Nov 14th, 2020, 01:00 PM

Justice Wasn't Served

By Julia Orr
Samuel Corum for The New York Times / merlin_164596746_0cd714cb-72b7-4c84-a102-f1d5ff8ef058-superJumbo.jpg
Image Credit: Samuel Corum/The New York Times
An analysis of the new Supreme Court justice, Amy Coney Barrett.

Justice Ruth Bader Ginsburg stated before her death that her “most fervent wish was that she would not be replaced until the election of a new president.” Despite this, Amy Coney Barrett is the newest supreme court justice


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How is this possible? Who is Amy Coney Barrett? And what does her election mean for Americans, both at home and abroad?

First, the politics that occurred to make this feasible. Getting appointed to the Supreme Court of the United States of America is a tenured position. This means, once appointed, they essentially can serve up to the day they die. For staunch supporters of the Republican party, this was a huge success. Barrett is currently only 48 years old. This means she can serve around 35 years, as the current average length of time Justices serve on the court. There is controversy surrounding the tenure of Justices but the controversy with Barrett goes a lot further, into her past, into her present, and into our future. 

The New York Times states "A deeply religious woman, [Barrett's] roots are in a populist movement of charismatic Catholicism." She grew up in the South to a very religious family and followed their lead in joining what some may consider a cult-like environment. People of Praise, the religious group Barrett is still very much an active member of, is a "tightly knit religious community." Founded in 1971 in South Bend, Indiana, by 29 people, the group openly rejects gay people in all forms and advocates for extremely strict adherence to classic gender norms of what it means to be a man and what it means to be a woman. Members are required to give up 5% of their annual salary to the group, submit to the leadership of a spiritual director and affirm a 181-word “covenant” that they frequently recite together.

“We will serve one another and the community as a whole in all needs: spiritual, material, financial,” it reads in part, according to the New York Times article previously cited in this paragraph. People marry within the group after a process entitled the "coming underway," where members either choose to stay celibate or date and marry within the group. Barrett met her husband whilst they both lived in the family home of the People of Praise leaders. The grammar used in People of Praise makes husbands the "headers" of their wives, which is an intentional placement of the man as the superior person in the relationship. Women are expected to be subservient, and as staunch observers of the Catholic faith, divorce is nonexistent in the group. "[The] Church does not recognise divorce. A marriage can only end when one partner dies or if there are grounds for an annulment. A couple may be granted a civil divorce and be divorced in the eyes of the state, but their marriage will continue "in the eyes of God."" Men and women are also each given a mentor of the same sex within the group who is their head until they are married. The women then are "headed" by their husbands, and the husbands by older male members of the group. While some members of the group like Dr Wang (part of PoP since the 1980's), who is married to a fellow member, compared heads to father figures, he also admitted it was advised by this "father figure" not to prescribe contraceptives in his medical practice.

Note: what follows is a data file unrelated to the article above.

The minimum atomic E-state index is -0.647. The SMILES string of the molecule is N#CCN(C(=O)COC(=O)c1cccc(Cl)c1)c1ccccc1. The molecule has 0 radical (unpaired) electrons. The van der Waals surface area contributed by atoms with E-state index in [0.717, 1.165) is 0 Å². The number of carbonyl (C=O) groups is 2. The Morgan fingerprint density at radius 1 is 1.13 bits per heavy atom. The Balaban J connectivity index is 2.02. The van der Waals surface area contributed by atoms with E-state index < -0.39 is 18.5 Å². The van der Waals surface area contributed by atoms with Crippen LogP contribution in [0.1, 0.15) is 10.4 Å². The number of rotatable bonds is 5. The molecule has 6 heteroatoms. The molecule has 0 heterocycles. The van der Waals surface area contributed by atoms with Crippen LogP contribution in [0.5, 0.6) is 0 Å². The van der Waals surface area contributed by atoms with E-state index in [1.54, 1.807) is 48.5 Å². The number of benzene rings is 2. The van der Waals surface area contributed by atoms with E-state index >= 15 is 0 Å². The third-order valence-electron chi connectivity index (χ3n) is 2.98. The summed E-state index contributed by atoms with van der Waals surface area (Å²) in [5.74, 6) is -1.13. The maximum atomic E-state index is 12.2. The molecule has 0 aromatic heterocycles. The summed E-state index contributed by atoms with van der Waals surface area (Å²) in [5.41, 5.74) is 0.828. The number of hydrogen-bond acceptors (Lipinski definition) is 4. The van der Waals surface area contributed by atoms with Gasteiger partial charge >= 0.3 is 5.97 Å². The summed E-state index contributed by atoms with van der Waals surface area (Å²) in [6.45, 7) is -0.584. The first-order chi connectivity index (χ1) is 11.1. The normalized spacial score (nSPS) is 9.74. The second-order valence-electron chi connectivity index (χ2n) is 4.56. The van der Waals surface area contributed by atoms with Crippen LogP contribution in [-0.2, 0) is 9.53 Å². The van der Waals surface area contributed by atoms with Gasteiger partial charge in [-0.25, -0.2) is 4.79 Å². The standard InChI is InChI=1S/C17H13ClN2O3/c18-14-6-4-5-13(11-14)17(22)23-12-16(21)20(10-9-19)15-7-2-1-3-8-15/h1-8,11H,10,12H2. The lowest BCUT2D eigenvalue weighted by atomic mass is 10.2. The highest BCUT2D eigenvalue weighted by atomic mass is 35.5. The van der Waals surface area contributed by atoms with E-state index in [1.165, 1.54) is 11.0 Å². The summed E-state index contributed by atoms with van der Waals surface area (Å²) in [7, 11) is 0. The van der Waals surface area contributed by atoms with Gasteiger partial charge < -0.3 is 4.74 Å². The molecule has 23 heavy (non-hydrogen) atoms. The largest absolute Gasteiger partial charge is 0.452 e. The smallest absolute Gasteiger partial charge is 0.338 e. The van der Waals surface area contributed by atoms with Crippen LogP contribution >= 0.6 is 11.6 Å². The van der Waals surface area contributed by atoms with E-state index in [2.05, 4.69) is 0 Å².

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This adherence to Catholic faith is present in every aspect of the lives of People of Praise, and they have every right -- according to the US Constitution -- to practice freedom of religion, so what does it mean for citizens of the US who are not deeply conservative, right wing Catholics that one of them is our new Justice? 

Starting off with her confirmation, which is extremely troubling for a multitude of reasons, we see some immediate red flags. One of the first is that in her mandatory discovery she turned over only 1,800 documents, compared to Justice Brett Kavanaugh's 1 million. Even in 2005, Chief Justice John Roberts turned over 75,000 pages of records, which was previously one of the lowest numbers ever received. The fact that Barrett can blatantly side-step this institutional requirement in turning over less than 2,000 pages is problematic in many ways; specifically, the court found she omitted both anti-abortion paid advertisements describing abortion as "barbaric" as well as speeches against Roe v. Wade that she had given. On a note outside of abortion, she also omitted the fact that she was the head attorney in a defense case where defendant -- a major Pittsburg steel magnate -- bankrupted a not-for-profit Pennsylvania hospital system.